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China's Economy Is Taking A Big Hit From The Ukraine Crisis

China's Economy Is Taking A Big Hit From The Ukraine Crisis

About three weeks ago, China's top political leaders met in Beijing and announced the country's new GDP goal for 2022: around 5.5%, the lowest target in decades. That appears perfectly excusable; after all, after two years of grappling with the coronavirus pandemic, Beijing is also dealing with rising debt, turmoil in real estate markets, and bankruptcies of large developers, as well as continuing trade tensions with the United States. 

But China's economy could be in even more trouble thanks to the Ukraine crisis--and Beijing's coziness to Moscow.

According to the Institute of International Finance, investors have been pulling money out of China on a huge scale even as flows to other emerging markets have been holding up. Indeed, a report by the Institute of International Finance (IIF) says global investors have been withdrawing money out of China on an "unprecedented" scale since Russia invaded Ukraine in late February, with the yuan likely to face more pressure in the coming months.

This is to be expected, considering that China's trade ties with Russia and Ukraine are valued at $147 billion and $19 billion, respectively.

Capital flight

Data by China Central Depository & Clearing, a depository for government bonds, reveals that overseas investors' holdings of Chinese onshore bonds fell by 67 billion yuan (US$10.5 billion) in the month of February, with Macquarie Capital projecting that March outflows will be even bigger. The first 21 days of March has seen China record net outflows of 59 billion yuan through the northbound Stock Connect programme with Hong Kong, putting it on a nearly 90 billion yuan monthly run rate and significantly higher than the 70 billion yuan of fund outflows recorded in March 2020.

Based on data from the Taiwan Stock Exchange, South China Morning Post (SCMP) estimates that foreign investors have sold NT$450.2 billion (US$15.7 billion) worth of stocks in the four weeks since the start of the war on February 20, almost equal to the total equity sales by foreign investors for the entire 2021.

Credit demand has also been weakening, with lending in February falling to 1.23 trillion yuan (US$193.2 billion), down sharply from a record 3.98 trillion yuan in January.

So, why is the world fleeing from China?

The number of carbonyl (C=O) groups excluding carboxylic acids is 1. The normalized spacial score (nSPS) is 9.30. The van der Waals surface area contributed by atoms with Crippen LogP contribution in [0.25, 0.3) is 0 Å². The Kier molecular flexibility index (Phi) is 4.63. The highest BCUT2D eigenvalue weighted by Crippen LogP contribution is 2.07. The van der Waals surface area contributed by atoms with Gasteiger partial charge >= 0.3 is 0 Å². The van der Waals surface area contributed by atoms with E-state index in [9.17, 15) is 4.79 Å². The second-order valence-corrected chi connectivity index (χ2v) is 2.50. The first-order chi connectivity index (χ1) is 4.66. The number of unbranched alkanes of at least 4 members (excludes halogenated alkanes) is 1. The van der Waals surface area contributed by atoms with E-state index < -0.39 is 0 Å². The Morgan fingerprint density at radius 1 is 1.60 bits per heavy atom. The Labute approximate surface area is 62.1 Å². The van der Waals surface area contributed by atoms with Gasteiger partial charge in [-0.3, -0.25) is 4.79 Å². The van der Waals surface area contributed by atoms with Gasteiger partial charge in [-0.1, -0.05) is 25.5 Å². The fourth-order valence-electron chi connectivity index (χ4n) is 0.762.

First off, the war has renewed fears in Taiwan of increasing risks of military aggression from the Chinese mainland, which views the East Asian island as a breakaway province to be reunited—by force if necessary. 

Second, China has lately been deepening ties with Russia, which could jeopardize its own economy if it acts as a buffer against sanctions by the U.S. and the West. China-Russia relations have historically been marked by mutual wariness, including a border conflict in the 1960s that reportedly pushed the two countries to the brink of nuclear war. But the two have been cozying up ever since Western sanctions on Russia over its annexation of Crimea in 2014.

And third, a hawkish Fed has been weighing on multiple stock markets across the globe, and Taiwan's has not been an exception.

The Ukraine crisis--and China's apparent condoning of Putin's actions--may end up galvanizing the U.S. political establishment and the United States' allies in a way that foreign policy debate ends up impacting China negatively.

Hopefully, China will be able to retain its position as the pre-eminent EM economy. After all, Beijing's relatively strong currency allows it to handle near-term volatility that would affect trade. Beijing has allowed the yuan to remain strong (currently around 6.3 to the U.S. dollar), but if necessary, it could pump a lot of cash into the economy and supercharge exports by pushing the yuan lower. Beijing has also shifted its rhetoric over the past few weeks, from embracing Putin and a friendship without limits to advocating for "respecting and safeguarding the sovereignty and territorial integrity of all countries." 

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